max, Tuesday, 11 August 2009 16:06 (eight years ago) Permalink

wow that got convoluted

max, Tuesday, 11 August 2009 16:06 (eight years ago) Permalink

I thought about that, too.

Over the years, Savage has noticed that his disdain for the mainstream media is widely reciprocated ... So when he received an e-mail from a journalist asking for an interview, he was deeply suspicious. He read the e-mail on the air — he kept the writer anonymous, and didn’t mention that the request came from The New Yorker — and then asked his listeners, “Should I do the interview or not?”…

About a week later, Savage revisited the topic — “my continuing correspondence with a big-shot magazine writer.” He quoted the latest exchanges, along with his tart response, in which he asked, “Why must all of you in the extreme media paint everyone you disagree with as demonic? Why is the homosexual agenda so important to the midstream media?”

...

When he invited the journalist into one of his undisclosed locations, he proved to be a first-rate host, chatty and solicitous. A steady supply of beer refills lubricated the conversation (one of his earliest books was “The Taster’s Guide to Beer,” which was published in 1977), and as the temperature dropped and the sky above Berkeley started to turn orange, he seemed to be working hard to stay suspicious, despite himself. On his next show the next day, a caller asked how the interview had gone, and Savage described his interlocutor: "If I told you he looked like Obama, I wouldn't be far from the truth." Coming from him, this sounded like a deeply twisted compliment.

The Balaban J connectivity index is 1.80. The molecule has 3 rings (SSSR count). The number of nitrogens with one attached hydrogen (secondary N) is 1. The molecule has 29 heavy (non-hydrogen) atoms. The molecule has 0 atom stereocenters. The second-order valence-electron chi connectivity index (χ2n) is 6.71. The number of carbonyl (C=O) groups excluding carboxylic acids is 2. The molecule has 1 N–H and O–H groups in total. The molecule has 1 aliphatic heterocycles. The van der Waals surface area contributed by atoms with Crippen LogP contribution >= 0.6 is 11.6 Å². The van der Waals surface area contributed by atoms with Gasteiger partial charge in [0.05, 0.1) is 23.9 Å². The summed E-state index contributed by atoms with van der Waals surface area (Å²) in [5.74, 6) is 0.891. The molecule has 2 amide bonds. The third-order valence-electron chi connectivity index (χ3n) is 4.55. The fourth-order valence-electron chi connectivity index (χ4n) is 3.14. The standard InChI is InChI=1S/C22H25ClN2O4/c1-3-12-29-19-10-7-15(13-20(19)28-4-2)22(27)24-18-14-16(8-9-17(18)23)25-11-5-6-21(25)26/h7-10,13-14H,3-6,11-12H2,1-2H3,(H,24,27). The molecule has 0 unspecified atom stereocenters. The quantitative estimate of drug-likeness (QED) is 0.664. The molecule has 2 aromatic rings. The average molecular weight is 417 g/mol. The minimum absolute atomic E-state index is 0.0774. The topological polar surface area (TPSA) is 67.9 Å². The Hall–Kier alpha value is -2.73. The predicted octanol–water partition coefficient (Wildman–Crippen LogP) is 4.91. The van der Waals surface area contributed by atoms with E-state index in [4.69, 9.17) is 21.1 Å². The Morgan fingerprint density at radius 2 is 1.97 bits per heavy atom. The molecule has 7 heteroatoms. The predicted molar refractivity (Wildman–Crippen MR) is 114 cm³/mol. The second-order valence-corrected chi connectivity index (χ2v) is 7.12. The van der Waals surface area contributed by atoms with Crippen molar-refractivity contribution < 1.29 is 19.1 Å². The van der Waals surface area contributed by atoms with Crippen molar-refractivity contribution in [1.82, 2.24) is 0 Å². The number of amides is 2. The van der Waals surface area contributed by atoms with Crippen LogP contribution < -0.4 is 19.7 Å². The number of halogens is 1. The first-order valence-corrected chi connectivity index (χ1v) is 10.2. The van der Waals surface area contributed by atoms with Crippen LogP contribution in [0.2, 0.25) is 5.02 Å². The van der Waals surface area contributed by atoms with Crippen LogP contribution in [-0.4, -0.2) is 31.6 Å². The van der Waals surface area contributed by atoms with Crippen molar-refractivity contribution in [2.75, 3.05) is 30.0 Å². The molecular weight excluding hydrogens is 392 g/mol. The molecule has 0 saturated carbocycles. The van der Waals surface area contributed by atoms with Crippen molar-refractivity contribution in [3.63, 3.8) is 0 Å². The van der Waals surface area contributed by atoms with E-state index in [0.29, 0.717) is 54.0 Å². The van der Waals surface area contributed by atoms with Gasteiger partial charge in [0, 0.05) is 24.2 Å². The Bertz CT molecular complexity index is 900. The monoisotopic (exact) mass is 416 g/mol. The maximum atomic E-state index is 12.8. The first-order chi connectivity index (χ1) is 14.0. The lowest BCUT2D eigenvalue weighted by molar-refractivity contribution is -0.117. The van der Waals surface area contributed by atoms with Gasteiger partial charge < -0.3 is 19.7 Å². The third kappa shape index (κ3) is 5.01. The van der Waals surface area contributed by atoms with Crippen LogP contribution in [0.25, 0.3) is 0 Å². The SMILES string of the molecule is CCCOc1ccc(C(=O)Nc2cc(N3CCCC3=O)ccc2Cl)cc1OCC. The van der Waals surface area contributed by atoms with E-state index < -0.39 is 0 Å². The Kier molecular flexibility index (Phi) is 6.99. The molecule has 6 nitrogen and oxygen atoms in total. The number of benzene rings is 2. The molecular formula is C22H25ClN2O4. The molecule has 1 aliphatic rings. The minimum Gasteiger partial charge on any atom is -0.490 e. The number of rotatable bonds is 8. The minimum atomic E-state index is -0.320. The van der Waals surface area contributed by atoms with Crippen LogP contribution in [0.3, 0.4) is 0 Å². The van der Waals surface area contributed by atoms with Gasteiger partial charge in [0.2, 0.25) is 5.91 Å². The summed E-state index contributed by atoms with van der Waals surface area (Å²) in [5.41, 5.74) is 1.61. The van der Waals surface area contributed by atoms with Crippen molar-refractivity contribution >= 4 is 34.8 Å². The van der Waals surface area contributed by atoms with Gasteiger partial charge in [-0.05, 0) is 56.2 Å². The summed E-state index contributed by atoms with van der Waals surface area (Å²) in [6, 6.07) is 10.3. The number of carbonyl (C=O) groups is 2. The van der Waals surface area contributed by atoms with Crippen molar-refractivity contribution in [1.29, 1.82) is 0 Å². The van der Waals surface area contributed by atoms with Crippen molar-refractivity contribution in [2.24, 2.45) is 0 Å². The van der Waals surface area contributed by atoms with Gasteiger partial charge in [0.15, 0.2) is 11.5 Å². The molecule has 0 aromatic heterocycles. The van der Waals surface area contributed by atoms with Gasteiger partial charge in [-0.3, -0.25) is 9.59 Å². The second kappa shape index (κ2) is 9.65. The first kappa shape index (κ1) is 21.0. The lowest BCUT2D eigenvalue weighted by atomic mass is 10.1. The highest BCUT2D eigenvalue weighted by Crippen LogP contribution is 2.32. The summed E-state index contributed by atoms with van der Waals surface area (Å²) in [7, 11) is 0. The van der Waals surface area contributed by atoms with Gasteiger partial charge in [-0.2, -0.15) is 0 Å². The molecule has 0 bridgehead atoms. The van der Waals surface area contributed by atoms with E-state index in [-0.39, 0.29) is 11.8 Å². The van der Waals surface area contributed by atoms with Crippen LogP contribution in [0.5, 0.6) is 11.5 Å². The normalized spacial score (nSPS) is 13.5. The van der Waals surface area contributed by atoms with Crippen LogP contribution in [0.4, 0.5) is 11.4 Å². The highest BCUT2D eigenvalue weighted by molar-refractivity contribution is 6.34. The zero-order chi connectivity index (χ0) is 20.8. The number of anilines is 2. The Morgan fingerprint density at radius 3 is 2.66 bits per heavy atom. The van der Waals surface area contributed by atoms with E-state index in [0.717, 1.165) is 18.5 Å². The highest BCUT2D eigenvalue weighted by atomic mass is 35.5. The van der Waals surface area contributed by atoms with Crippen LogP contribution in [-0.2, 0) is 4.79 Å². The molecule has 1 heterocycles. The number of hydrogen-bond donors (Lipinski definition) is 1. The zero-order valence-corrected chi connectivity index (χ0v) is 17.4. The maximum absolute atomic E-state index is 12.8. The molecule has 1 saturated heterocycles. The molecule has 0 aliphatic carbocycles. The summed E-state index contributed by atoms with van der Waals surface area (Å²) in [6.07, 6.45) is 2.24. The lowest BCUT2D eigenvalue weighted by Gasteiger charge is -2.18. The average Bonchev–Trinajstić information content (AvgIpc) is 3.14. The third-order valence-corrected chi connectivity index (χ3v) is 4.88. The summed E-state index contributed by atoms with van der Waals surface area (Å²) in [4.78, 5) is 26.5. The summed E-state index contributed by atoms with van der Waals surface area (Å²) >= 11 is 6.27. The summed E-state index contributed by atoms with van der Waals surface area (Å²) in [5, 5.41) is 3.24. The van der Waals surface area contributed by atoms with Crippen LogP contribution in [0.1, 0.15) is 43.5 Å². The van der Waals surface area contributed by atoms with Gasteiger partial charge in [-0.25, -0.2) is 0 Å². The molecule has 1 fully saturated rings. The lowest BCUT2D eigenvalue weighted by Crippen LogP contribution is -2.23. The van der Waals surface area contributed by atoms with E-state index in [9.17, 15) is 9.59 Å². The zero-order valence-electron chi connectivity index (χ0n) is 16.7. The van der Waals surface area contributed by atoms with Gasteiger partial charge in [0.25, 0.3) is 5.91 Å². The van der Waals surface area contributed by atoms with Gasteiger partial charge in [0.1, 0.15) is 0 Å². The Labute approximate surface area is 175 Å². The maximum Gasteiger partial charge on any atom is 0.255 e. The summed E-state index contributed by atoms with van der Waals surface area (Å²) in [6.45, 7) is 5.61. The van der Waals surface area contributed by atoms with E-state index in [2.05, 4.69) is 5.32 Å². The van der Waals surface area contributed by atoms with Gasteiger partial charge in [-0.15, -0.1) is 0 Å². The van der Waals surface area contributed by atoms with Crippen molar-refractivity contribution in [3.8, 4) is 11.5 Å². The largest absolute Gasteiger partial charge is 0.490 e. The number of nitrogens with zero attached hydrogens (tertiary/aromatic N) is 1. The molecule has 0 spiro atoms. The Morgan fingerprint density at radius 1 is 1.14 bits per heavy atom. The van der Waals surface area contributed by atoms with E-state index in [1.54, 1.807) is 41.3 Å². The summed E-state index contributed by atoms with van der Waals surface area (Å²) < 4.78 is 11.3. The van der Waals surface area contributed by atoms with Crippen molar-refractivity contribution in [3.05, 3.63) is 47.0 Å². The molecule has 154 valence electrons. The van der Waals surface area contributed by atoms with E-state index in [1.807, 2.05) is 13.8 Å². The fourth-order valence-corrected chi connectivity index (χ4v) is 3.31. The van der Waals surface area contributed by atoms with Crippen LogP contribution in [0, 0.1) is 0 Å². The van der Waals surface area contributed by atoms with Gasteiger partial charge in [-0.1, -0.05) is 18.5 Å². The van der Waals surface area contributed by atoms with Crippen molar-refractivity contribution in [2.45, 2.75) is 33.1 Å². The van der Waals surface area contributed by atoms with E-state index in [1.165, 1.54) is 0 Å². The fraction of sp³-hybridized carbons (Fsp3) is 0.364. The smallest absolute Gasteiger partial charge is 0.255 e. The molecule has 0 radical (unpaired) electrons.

Sanneh has to resort to speaking of himself in the third person ("the journalist," "his interlocutor") but otherwise does a decent job with passive-ish phrases like "a steady supply of beer refills lubricated the conversation."

jaymc, Tuesday, 11 August 2009 16:22 (eight years ago) Permalink

no i think you're OTM, that NYer piece was convoluted. it read to me like sanneh had a personal 1 on 1 reaction to savage that was quite different than what he expected and the resulting article would have been more effective and immediate using the "I" but the NYer has always employed a certain lofty distance from its subjects, even in the 70s it wasn't really into the personal/new journalism thing. well apart from pauline kael I guess.

but journalists do have to meet readers half-way. my problem with a lot of the vintage village voice stuff is that it's so personal to the point of being impenetrable or off-putting.

m coleman, Tuesday, 11 August 2009 16:24 (eight years ago) Permalink

the best first person stuff illustrates how the subject of an interview interacts with other people, rather than "setting the scene"

lex pretend, Tuesday, 11 August 2009 16:25 (eight years ago) Permalink

i'm guessing whiney's not big on fiction as a rule.

strongohulkingtonsghost, Tuesday, 11 August 2009 16:26 (eight years ago) Permalink

I'm not big on fiction as a rule either, and one of the principles that was drilled into me when I started writing was that first-person is something you have to earn--expecting the reader who's never heard of you before to go along with I-I-I-me-me-me instead of saying "So what?" and moving to the next item is not generally a good idea--but I love first person writing even if (despite whatever reputation I may have for it due to the 33 1/3 book) I don't use it all that often professionally.

Matos W.K., Tuesday, 11 August 2009 16:30 (eight years ago) Permalink

matos if you don't mind me asking: you're not big on fiction as a journalistic device or (gasp) you don't like reading novels?

m coleman, Tuesday, 11 August 2009 16:36 (eight years ago) Permalink

I don't write fiction or about music, but first-person is the default in my area of writing (analytic philosophy). Sometimes we resort to the royal "we" if we're feeling nervous about first-person. But it was made clear to me that third-person is to be avoided, as is passive voice.